Toni Braxton and Kenneth “Babyface” Edmonds worked together in 1992 when they sang “Give U My Heart” a hit single from the soundtrack album to “Boomerang,” an Eddie Murphy film. As solo artists, they’ve won 16 Grammys – six for Braxton, 10 for Edmonds. They reunited in 2013 to record the extraordinary “Love, Marriage & Divorce.”
The recording’s subject as well as its unified narrative flow was revealed by its title, and the artists involved suggested its style: lush, romantic ballads presented flawlessly with arrangements and orchestrations. Edmonds was at the heart of the instrumentation, playing guitar, keyboards and bass as well as programming the synthesized percussion. Antonio Dixon and Daryl Simmons contributed compositions and production. Demonté Posey was responsible for the gorgeous string arrangements. Possessing voices that moved easily between pop and soul, Braxton and Edmonds put their public personas aside to take on the mantles of the characters.
“Love, Marriage & Divorce” was a tale that respected the listeners’ ability to read between the lines and fill in the backstory. In the opening track, “Roller Coaster,” Edmonds sang: “Girl, I was done, I was so through with you/But I know I couldn’t love nobody else.” Braxton responded: “I need you, can’t stand you/I want you, but damn you.” For the couple, peace came in the form of lovemaking: “So if you really want to fight/We can take it to the bed tonight…Be the best fight you ever had,” they sang in “Sweat.” A samba-like beat propelled the swinging pop music that accompanied the love war.
As if inevitable, the story turned. In the piano ballad, Braxton’s character has cheated and, though he has cheated too, Edmonds’ character was stung. “God knows I never meant to hurt you,” they sang, earnestly yet with a trace of self-deceit. Edmonds’ acoustic guitar, familiar to pop and soft-rock fans since the mid-‘80s, opened “Where Did We Go Wrong” and remained the song’s centerpiece as they both asked: “Is it all my fault?” By then, agony was on the surface.
There was a momentary reprise on “I Hope That You’re Okay,” but in “I Wish,” which opens as a stately love ballad, the fury simmering in Braxton’s character was exposed. The juxtaposition of the lovely music and the harsh lyrics was shocking. “I hope she gives you a disease…But not enough to make you die,” sang Braxton, who was the only voice on the track. “I hope she creeps on you with somebody who’s 22/I swear to God I’m gonna be laughing at you every day.” But the truth of the confessional was found in another verse: “I pray she brings you to your knees so you’ll come back to me.” It was a bravura performance by Braxton, who lent her character dignity even as she was falling apart.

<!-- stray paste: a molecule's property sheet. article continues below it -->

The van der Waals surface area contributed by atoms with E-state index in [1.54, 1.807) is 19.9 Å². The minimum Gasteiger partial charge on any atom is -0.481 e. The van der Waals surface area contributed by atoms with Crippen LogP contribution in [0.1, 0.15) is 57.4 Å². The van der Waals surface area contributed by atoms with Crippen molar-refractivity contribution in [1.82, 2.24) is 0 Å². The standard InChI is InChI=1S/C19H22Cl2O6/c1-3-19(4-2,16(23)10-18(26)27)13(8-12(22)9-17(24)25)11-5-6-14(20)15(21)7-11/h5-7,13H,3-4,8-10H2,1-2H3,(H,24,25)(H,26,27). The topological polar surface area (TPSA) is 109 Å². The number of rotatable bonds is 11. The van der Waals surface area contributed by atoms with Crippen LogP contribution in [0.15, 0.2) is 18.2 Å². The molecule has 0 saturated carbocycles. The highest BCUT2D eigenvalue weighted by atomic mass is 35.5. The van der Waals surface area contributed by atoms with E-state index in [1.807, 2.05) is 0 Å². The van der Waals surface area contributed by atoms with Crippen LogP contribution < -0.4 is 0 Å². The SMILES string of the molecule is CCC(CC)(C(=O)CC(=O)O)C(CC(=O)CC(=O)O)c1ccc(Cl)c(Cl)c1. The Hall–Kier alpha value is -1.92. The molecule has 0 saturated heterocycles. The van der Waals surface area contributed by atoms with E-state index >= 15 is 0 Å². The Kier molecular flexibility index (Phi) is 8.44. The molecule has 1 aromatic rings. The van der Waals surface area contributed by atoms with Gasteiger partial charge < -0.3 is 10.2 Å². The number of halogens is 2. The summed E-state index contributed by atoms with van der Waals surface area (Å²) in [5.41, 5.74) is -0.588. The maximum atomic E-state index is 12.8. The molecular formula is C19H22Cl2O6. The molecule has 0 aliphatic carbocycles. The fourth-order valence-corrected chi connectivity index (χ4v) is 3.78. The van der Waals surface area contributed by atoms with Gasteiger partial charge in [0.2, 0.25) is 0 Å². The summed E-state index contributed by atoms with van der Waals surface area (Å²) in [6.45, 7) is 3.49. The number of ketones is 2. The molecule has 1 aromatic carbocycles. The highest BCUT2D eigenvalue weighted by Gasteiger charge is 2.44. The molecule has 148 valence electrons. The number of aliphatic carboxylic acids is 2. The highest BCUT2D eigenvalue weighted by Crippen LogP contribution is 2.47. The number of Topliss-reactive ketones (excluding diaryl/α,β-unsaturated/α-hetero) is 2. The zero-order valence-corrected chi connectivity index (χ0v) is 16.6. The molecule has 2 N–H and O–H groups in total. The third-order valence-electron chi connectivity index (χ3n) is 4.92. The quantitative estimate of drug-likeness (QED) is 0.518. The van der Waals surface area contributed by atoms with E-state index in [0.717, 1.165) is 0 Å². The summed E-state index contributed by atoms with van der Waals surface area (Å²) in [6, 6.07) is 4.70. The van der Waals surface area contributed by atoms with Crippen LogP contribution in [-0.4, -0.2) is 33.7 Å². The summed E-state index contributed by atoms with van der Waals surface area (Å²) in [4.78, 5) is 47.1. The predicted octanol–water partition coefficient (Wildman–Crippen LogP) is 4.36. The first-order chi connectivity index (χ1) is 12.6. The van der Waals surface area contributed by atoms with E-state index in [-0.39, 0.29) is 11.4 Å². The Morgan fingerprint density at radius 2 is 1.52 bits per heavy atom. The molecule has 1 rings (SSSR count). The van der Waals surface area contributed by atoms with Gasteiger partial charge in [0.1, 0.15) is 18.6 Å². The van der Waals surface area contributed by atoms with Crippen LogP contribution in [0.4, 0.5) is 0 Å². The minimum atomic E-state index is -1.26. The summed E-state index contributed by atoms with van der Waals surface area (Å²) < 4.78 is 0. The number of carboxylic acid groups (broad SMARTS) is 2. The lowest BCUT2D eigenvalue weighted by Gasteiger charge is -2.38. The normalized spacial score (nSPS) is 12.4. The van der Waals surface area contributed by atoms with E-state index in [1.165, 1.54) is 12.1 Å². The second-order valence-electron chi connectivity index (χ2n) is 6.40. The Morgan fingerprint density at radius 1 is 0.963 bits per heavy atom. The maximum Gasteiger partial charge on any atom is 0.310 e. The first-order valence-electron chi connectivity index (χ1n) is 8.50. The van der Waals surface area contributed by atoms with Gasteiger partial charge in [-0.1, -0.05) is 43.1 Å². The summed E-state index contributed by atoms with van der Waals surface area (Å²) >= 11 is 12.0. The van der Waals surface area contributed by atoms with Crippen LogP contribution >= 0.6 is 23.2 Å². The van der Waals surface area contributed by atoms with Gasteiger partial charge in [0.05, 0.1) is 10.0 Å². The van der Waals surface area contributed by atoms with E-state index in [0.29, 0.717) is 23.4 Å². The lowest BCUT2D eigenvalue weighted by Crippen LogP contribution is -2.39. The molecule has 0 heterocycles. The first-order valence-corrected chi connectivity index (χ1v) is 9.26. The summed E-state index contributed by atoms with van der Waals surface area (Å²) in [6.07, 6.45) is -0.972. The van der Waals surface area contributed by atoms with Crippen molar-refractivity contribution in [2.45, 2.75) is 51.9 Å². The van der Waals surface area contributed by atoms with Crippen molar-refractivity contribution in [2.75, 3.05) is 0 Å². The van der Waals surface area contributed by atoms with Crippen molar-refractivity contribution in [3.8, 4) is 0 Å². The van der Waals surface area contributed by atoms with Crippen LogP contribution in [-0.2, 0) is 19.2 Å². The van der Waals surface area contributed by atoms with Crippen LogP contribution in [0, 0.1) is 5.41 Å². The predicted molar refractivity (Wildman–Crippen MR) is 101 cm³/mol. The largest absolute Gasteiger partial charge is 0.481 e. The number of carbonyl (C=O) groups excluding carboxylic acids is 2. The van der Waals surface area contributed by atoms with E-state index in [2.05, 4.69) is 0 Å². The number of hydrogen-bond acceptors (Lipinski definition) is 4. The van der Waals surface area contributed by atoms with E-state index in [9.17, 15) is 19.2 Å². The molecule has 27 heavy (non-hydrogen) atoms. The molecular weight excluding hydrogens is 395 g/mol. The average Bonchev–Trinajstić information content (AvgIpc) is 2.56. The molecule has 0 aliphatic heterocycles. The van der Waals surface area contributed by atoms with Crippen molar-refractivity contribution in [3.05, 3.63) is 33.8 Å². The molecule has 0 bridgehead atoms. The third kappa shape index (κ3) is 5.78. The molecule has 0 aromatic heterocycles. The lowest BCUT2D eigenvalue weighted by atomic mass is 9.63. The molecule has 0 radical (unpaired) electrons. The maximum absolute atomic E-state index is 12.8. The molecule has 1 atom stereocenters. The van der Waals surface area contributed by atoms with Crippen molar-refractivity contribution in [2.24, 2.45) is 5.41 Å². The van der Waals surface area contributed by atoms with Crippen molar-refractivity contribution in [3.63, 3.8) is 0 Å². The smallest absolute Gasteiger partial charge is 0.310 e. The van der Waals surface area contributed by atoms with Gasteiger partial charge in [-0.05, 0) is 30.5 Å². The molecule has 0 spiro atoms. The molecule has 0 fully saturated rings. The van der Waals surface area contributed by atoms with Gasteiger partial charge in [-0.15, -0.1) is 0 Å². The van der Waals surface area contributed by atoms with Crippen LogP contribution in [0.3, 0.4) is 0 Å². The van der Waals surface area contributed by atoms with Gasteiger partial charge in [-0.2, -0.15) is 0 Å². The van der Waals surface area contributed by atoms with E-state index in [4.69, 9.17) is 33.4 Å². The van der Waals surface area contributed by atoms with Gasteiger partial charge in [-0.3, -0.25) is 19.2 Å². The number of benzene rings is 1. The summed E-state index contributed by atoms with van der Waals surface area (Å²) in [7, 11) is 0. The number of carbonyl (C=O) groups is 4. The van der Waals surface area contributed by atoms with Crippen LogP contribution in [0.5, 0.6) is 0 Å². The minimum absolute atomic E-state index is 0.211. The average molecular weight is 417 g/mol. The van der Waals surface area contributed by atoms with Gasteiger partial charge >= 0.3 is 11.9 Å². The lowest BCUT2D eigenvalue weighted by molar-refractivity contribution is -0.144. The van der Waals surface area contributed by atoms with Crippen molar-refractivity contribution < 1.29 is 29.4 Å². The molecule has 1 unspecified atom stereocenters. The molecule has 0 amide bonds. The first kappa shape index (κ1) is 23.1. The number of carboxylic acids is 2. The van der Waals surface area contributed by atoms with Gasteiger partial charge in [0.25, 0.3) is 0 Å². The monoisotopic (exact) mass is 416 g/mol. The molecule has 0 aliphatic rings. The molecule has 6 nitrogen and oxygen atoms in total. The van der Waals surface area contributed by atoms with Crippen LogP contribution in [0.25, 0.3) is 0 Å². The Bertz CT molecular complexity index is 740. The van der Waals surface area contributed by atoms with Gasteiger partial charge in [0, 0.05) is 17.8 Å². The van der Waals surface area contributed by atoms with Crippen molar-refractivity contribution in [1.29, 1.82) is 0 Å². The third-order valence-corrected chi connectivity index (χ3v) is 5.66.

Given the occasionally banality of pop culture, listeners may have cringed at the thought that a cloying happy ending would be tacked on to “Love, Marriage & Divorce.” In the bouncy ballad “Take It Back” and “Reunited,” reconciliation was considered – “I want to be with my wife again,” Edmonds’ character sang in the latter – but the frayed couple realized there was no turning back. In the perfectly served “I’d Rather Be Broke,” Braxton’s character gathered the strength to move on.
The ending was upbeat and entirely believable. In the dance tune “Heart Attack,” the characters met by accident when he was with another woman. Braxton’s character recognized the look in his eyes: He knew what he had lost. Edmonds sang the finale, “The D Word,” in which he, defeated and forlorn, dropped the divorce papers on her doorstep.
“Love, Marriage & Divorce” was a triumphant return to recording for Braxton and Edmonds: It was her first album in four years and his first in seven. Launched in time for Valentine’s Day 2014, it sold well and went on to win the Grammy for Best R&B Album. Dreamy, bittersweet and subtle, it was, and remains, a quintessential album for grownups: You have to have lived a while to understand the nuances and the unspoken subtext of the tale. Braxton and Edmonds proved expert guide into and through love’s battlefield in a recording that balanced its wisdom and emotions to a highly effective, provocative end.